This interview did little to quell the backlash, with Comics Alliance writer J.A. Micheline later describing Alonso’s attitude as “unspeakably condescending and horrendously dismissive.”
In a follow-up interview on Friday, Alonso hinted that Marvel would hire more writers of color in future, saying, “We are experiencing a lull in African-American writers at this moment, but it is temporary.” When asked if the later ANAD titles would employ a more diverse range of creators, he said, “We have incredibly exciting stuff to announce in the next few months—titles, artists and writers—building to a crescendo for Black History Month.”
Speaking to the fan site We Are Wakanda, writer Reggie Hudlin (formerly of Black Panther) defended Alonso, saying:
“I got my job writing in mainstream comic books because of Axel Alonso. He’s a guy who’s always been aggressive about hiring diverse voices in every sense of the word. So when people vilify that guy I’m like, “Wow…you’re picking on the wrong guy.”
Here’s a guy who’s absolutely an ally in terms of creating opportunity for people of color in comics. He’s constantly talking to us, not just about giving opportunities for me and Denys, but like “Hey, who else do you know? Who can you recommend?”…That is a real world thing about what we know first hand about who he is as a person and as an executive.”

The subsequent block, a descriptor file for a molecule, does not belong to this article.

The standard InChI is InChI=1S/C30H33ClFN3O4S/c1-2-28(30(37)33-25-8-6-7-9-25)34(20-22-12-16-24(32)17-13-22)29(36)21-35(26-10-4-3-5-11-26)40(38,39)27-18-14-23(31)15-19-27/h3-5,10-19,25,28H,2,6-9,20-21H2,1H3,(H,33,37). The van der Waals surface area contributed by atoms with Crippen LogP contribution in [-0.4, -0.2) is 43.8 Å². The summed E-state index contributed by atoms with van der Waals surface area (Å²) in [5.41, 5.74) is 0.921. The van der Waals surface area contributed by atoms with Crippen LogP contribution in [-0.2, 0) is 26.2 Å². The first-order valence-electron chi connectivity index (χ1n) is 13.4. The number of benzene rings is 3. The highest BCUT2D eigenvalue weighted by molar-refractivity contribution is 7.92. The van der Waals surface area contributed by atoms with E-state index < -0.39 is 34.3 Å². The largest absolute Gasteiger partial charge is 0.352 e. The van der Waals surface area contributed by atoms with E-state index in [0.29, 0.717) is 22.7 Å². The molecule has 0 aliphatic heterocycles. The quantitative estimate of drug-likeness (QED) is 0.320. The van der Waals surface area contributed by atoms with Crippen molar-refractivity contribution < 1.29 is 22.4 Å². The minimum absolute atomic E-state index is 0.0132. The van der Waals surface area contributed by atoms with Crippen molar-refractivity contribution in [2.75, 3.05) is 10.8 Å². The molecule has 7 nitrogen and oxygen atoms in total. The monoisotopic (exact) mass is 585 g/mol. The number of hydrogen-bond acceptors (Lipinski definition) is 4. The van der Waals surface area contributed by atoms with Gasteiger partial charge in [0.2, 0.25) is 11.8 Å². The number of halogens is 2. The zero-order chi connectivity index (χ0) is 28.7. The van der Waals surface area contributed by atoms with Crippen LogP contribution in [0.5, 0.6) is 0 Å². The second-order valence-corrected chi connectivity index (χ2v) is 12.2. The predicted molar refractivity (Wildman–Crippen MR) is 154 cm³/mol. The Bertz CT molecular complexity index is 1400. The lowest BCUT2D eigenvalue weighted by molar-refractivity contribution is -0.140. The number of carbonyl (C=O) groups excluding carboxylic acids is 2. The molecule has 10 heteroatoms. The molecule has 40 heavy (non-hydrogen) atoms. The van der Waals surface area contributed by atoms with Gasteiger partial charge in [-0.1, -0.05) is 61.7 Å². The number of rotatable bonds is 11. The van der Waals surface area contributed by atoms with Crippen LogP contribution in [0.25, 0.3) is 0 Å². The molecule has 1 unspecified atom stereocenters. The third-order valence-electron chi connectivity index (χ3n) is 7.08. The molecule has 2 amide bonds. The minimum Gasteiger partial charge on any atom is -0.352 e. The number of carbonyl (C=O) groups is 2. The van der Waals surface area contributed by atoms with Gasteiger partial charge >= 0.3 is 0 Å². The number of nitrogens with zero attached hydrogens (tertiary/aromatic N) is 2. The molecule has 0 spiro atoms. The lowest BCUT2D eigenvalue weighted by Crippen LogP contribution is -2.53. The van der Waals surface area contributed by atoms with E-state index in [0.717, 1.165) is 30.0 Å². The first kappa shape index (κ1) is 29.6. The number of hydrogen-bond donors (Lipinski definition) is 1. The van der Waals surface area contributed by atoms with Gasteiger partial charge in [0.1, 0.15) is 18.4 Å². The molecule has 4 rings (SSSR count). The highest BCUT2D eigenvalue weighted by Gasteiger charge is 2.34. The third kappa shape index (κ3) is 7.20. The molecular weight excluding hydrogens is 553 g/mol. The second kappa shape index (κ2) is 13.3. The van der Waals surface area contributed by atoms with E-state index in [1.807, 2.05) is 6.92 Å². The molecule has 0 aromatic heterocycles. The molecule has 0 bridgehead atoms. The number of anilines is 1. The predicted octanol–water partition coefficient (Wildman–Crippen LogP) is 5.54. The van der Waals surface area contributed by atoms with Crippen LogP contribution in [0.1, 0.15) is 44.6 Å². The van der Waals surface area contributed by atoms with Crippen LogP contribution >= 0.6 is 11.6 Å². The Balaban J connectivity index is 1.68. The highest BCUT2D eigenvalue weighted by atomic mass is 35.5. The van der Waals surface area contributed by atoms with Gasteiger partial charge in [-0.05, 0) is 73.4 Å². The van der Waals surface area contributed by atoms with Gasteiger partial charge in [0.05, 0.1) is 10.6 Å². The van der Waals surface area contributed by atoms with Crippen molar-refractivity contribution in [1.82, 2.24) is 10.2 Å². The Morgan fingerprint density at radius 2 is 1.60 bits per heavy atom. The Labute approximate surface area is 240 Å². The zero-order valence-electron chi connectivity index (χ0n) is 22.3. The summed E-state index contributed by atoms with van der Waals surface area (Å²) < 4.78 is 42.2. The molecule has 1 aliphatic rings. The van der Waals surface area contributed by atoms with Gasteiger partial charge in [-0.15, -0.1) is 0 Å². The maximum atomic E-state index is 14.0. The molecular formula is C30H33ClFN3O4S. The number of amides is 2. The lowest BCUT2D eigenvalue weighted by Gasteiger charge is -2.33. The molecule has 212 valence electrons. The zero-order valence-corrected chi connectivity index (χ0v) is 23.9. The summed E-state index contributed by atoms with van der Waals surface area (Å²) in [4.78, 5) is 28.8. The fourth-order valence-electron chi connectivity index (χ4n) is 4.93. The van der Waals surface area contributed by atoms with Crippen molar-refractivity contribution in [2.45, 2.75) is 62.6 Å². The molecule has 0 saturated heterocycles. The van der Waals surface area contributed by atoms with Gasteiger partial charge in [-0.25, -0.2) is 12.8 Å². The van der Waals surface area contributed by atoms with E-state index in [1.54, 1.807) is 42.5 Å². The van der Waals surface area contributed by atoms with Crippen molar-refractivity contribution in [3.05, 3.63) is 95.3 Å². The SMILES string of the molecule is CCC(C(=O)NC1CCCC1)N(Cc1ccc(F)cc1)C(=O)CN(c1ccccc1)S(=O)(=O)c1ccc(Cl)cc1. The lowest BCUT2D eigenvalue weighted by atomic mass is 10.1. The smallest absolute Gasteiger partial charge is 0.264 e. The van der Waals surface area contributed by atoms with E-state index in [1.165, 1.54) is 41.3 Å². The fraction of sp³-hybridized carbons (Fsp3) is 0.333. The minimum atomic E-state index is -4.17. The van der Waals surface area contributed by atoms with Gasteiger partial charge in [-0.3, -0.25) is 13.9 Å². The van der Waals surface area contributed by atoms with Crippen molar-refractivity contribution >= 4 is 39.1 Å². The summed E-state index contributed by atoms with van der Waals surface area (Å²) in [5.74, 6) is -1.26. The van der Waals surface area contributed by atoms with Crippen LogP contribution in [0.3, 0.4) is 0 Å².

There are still a couple of ANAD titles whose creative teams have not been announced, including Black Panther. But until Marvel publicly announces a plan to hire more diverse creators, the criticism is sure to continue.
Pause and consider this with me. Alonso is thrilled by stuff they are doing in Black History Month, 7 months away from now.— EL Anderson @ ECCC (@FemmesinFridges) July 31, 2015
Marvel is failing to hire enough women
Regarding the number of women working on the first 45 ANAD books, Adam Sorice wrote on The Mary Sue, “While only writers and pencillers for the series have been announced… the initial solicitations listed 81 different male creators compared to just 8 women.”
Most of these women were either rehired for books they were already working on before, or they are taking over from other women. Only one (artist Sara Pichelli) is working on a comic with a male protagonist, although plenty of men have been put in charge of female-led titles.
Female characters fared better. They lead nine of the 45 titles, and more are present in team-up comics.
Marvel is ignoring its LGBT readers
Marvel was formerly perceived as more progressive than DC Comics, but DC is now publishing several comics with overtly queer leads (Constantine, Midnighter, Bombshells, Harley Quinn), while Marvel is dialing back on LGBTQ representation.